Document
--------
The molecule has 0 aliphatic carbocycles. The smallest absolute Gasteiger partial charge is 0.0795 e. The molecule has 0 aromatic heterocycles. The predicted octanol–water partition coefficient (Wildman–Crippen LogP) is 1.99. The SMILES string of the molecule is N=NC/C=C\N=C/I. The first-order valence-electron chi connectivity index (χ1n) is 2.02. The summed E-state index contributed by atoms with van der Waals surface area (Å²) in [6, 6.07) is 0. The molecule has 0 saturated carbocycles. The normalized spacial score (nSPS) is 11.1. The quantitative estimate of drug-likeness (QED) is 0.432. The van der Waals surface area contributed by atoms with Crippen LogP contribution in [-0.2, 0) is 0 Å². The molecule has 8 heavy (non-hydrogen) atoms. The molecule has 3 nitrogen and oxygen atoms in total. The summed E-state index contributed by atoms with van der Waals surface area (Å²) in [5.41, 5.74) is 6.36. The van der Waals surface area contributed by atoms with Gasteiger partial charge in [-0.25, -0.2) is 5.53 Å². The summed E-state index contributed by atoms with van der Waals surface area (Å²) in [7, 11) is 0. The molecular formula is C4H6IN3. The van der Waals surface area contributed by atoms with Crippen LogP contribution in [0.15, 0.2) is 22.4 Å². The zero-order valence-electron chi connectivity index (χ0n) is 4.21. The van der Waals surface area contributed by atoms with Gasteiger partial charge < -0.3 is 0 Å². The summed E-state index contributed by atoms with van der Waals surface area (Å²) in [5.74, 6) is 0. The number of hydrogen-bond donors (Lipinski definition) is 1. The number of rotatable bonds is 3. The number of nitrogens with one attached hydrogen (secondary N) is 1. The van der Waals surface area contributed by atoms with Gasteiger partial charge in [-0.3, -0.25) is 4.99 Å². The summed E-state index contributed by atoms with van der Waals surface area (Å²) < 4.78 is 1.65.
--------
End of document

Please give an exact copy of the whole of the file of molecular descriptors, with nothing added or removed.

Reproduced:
The molecule has 0 aliphatic carbocycles. The smallest absolute Gasteiger partial charge is 0.0795 e. The molecule has 0 aromatic heterocycles. The predicted octanol–water partition coefficient (Wildman–Crippen LogP) is 1.99. The SMILES string of the molecule is N=NC/C=C\N=C/I. The first-order valence-electron chi connectivity index (χ1n) is 2.02. The summed E-state index contributed by atoms with van der Waals surface area (Å²) in [6, 6.07) is 0. The molecule has 0 saturated carbocycles. The normalized spacial score (nSPS) is 11.1. The quantitative estimate of drug-likeness (QED) is 0.432. The van der Waals surface area contributed by atoms with Crippen LogP contribution in [-0.2, 0) is 0 Å². The molecule has 8 heavy (non-hydrogen) atoms. The molecule has 3 nitrogen and oxygen atoms in total. The summed E-state index contributed by atoms with van der Waals surface area (Å²) in [5.41, 5.74) is 6.36. The van der Waals surface area contributed by atoms with Gasteiger partial charge in [-0.25, -0.2) is 5.53 Å². The summed E-state index contributed by atoms with van der Waals surface area (Å²) in [7, 11) is 0. The molecular formula is C4H6IN3. The van der Waals surface area contributed by atoms with Crippen LogP contribution in [0.15, 0.2) is 22.4 Å². The zero-order valence-electron chi connectivity index (χ0n) is 4.21. The van der Waals surface area contributed by atoms with Gasteiger partial charge < -0.3 is 0 Å². The summed E-state index contributed by atoms with van der Waals surface area (Å²) in [5.74, 6) is 0. The number of hydrogen-bond donors (Lipinski definition) is 1. The number of rotatable bonds is 3. The number of nitrogens with one attached hydrogen (secondary N) is 1. The van der Waals surface area contributed by atoms with Gasteiger partial charge in [-0.3, -0.25) is 4.99 Å². The summed E-state index contributed by atoms with van der Waals surface area (Å²) < 4.78 is 1.65.